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July 1964

Surgical Mortality and Survival From Colonic Carcinoma

Author Affiliations

From the departments of surgery, Barnes Hospital and Washington University School of Medicine, St. Louis, and the Ellis Fischel State Cancer Hospital, Columbia, Mo.

Arch Surg. 1964;89(1):16-23. doi:10.1001/archsurg.1964.01320010018003

This study was undertaken to define the factors causally related to the improvement in survival rates from colorectal cancers which have accrued in recent decades. The data indicate that the higher survival rates of recent years among individuals ill of carcinoma of the colon and rectum are attributable to improved surgical therapy. Improvements in operative mortality, operability, and resectability are responsible.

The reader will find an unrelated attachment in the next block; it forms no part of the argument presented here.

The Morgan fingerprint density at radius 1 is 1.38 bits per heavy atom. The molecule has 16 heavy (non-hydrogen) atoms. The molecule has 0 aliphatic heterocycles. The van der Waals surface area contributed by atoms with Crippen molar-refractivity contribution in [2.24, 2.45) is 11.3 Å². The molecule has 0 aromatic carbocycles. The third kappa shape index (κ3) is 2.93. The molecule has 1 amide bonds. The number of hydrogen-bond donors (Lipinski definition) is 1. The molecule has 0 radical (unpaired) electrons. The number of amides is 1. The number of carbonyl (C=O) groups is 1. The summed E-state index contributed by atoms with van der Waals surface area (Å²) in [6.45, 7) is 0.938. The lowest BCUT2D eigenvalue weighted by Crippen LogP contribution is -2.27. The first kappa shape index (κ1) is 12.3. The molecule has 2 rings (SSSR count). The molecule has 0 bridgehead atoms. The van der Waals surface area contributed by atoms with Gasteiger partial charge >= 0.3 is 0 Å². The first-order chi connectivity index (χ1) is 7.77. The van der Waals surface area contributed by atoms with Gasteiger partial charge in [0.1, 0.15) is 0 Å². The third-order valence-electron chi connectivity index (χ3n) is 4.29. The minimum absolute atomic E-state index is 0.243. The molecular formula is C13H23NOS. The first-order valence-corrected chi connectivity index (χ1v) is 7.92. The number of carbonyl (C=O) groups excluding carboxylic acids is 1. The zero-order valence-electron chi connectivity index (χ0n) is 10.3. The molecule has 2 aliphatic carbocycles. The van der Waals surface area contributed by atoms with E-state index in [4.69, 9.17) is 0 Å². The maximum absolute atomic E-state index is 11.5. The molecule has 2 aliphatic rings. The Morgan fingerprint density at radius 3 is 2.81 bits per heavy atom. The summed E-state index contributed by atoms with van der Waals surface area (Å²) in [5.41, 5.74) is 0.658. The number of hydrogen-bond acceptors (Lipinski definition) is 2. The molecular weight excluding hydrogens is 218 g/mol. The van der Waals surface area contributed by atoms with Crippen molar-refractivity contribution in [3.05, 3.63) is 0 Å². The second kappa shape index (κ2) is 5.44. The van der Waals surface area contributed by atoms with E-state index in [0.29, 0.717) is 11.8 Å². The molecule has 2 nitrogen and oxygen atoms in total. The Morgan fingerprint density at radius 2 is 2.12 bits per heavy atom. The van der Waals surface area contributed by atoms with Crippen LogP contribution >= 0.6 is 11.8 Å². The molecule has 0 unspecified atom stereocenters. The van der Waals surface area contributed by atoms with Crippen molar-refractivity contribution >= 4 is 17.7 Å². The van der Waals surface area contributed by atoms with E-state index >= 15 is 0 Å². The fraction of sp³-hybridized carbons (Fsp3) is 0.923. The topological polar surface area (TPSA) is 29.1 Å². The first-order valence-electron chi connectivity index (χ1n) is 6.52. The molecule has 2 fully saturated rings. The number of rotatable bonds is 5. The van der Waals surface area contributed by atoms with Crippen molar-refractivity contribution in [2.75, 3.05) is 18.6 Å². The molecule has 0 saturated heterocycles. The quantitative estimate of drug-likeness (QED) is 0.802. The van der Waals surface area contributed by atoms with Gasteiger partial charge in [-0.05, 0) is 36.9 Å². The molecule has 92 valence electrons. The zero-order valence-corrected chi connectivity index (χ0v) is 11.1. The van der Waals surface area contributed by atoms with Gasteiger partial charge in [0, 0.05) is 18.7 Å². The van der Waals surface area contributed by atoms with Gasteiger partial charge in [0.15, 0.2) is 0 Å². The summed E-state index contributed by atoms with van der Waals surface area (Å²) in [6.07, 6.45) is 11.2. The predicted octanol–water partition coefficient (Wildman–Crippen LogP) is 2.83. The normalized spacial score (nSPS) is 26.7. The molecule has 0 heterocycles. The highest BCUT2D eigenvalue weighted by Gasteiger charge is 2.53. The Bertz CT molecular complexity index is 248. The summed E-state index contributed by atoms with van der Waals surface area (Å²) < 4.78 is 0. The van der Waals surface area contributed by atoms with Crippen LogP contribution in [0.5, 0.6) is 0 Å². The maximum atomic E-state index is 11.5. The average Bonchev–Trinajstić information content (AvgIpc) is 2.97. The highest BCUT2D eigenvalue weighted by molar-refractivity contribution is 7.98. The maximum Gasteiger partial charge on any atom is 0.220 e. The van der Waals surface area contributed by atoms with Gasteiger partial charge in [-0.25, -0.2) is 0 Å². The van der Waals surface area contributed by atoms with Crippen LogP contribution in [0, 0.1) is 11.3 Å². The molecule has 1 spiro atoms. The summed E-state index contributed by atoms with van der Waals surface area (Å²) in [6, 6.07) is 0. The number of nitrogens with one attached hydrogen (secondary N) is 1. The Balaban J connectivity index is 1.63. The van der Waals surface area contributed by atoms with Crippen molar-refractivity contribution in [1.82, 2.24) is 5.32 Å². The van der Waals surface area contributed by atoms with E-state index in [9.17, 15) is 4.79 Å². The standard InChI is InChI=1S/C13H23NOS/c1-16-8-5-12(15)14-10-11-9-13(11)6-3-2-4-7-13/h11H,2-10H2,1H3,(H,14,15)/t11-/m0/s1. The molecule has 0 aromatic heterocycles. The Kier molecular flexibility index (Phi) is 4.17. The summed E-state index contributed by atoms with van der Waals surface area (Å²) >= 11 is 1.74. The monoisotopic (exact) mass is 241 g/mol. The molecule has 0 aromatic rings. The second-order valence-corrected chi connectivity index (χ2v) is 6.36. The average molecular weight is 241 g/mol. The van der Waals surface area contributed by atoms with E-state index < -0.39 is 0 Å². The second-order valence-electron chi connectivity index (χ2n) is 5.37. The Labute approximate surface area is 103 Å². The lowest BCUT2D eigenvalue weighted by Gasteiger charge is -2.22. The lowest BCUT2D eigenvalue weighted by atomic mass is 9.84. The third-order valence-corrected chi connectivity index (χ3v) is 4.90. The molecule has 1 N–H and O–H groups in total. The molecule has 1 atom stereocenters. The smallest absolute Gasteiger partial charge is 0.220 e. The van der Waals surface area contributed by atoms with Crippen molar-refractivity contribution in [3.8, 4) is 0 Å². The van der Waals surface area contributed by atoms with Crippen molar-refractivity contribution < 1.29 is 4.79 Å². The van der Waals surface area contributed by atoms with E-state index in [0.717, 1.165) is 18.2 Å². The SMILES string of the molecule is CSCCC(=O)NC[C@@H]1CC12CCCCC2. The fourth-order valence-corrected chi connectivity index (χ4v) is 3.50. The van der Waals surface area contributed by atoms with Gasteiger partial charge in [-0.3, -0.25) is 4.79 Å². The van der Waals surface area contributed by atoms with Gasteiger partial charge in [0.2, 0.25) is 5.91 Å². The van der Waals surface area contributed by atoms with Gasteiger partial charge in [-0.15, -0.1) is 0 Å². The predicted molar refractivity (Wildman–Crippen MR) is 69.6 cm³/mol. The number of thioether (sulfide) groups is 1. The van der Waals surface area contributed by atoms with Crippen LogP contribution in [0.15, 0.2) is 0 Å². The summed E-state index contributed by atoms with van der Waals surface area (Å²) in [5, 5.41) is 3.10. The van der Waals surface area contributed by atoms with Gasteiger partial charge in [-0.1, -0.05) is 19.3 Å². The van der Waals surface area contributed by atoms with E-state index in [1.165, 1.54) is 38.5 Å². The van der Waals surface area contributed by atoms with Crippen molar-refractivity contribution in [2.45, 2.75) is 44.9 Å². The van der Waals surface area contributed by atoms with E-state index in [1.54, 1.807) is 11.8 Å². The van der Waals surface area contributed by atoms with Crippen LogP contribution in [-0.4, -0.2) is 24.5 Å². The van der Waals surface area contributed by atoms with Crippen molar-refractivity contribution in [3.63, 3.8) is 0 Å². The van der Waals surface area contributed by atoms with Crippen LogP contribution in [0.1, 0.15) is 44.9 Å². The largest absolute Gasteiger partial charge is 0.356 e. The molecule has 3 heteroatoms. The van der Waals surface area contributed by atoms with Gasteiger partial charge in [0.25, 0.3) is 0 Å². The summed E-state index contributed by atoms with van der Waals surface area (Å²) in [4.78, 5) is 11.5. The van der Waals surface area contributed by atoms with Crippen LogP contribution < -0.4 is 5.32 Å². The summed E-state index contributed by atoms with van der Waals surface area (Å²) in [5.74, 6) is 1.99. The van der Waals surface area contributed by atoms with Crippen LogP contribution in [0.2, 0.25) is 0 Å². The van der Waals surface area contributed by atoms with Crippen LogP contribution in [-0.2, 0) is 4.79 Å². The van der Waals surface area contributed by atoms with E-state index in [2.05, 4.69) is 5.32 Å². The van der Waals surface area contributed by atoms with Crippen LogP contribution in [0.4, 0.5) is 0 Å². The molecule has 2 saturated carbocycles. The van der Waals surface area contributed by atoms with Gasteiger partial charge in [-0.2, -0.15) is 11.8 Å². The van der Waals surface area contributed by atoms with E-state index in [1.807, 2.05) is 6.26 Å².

Material  Patients treated for carcinoma of the colon and rectum in the Barnes Hospital, St. Louis, between 1914-1951 and in the Ellis Fischel State Cancer Hospital, Columbia, Mo, between 1939-1961 constitute the population sample. The surgical practices are similar in these institutions due to frequent interchange of personnel at the staff and resident levels. Tissue sections from patients seen before 1940 at the Barnes Hospital and of all individuals treated at the Ellis Fischel State Cancer Hospital were reexamined to verify the presence of invasive cancer. Patients were excluded

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